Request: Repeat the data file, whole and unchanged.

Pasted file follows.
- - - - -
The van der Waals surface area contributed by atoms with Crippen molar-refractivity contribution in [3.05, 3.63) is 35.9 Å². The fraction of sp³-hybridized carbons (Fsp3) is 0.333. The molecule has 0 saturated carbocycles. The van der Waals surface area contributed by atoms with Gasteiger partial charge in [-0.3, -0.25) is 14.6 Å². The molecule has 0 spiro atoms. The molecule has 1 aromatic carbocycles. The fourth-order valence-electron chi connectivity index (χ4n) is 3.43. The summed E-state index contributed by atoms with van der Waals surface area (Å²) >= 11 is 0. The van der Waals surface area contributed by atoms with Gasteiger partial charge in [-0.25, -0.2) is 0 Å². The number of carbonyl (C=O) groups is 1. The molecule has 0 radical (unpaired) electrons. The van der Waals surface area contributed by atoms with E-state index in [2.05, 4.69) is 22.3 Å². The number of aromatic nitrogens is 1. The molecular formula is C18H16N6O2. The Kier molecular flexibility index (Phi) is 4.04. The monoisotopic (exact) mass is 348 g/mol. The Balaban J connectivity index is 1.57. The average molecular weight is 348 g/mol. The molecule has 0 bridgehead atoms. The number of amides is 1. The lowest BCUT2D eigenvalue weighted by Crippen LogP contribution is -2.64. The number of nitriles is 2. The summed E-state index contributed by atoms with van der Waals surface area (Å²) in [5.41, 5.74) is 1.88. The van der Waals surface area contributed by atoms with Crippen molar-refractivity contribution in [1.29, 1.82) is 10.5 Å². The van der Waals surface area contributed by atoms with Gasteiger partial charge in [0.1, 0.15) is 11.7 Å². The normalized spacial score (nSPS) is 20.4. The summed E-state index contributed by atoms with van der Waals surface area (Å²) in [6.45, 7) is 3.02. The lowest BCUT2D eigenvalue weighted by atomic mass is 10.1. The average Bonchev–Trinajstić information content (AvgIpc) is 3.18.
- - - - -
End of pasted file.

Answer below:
The van der Waals surface area contributed by atoms with Crippen molar-refractivity contribution in [3.05, 3.63) is 35.9 Å². The fraction of sp³-hybridized carbons (Fsp3) is 0.333. The molecule has 0 saturated carbocycles. The van der Waals surface area contributed by atoms with Gasteiger partial charge in [-0.3, -0.25) is 14.6 Å². The molecule has 0 spiro atoms. The molecule has 1 aromatic carbocycles. The fourth-order valence-electron chi connectivity index (χ4n) is 3.43. The summed E-state index contributed by atoms with van der Waals surface area (Å²) >= 11 is 0. The van der Waals surface area contributed by atoms with Gasteiger partial charge in [-0.25, -0.2) is 0 Å². The number of carbonyl (C=O) groups is 1. The molecule has 0 radical (unpaired) electrons. The van der Waals surface area contributed by atoms with E-state index in [2.05, 4.69) is 22.3 Å². The number of aromatic nitrogens is 1. The molecular formula is C18H16N6O2. The Kier molecular flexibility index (Phi) is 4.04. The monoisotopic (exact) mass is 348 g/mol. The Balaban J connectivity index is 1.57. The average molecular weight is 348 g/mol. The molecule has 0 bridgehead atoms. The number of amides is 1. The lowest BCUT2D eigenvalue weighted by Crippen LogP contribution is -2.64. The number of nitriles is 2. The summed E-state index contributed by atoms with van der Waals surface area (Å²) in [5.41, 5.74) is 1.88. The van der Waals surface area contributed by atoms with Crippen molar-refractivity contribution in [1.29, 1.82) is 10.5 Å². The van der Waals surface area contributed by atoms with Gasteiger partial charge in [0.1, 0.15) is 11.7 Å². The normalized spacial score (nSPS) is 20.4. The summed E-state index contributed by atoms with van der Waals surface area (Å²) in [6.45, 7) is 3.02. The lowest BCUT2D eigenvalue weighted by atomic mass is 10.1. The average Bonchev–Trinajstić information content (AvgIpc) is 3.18.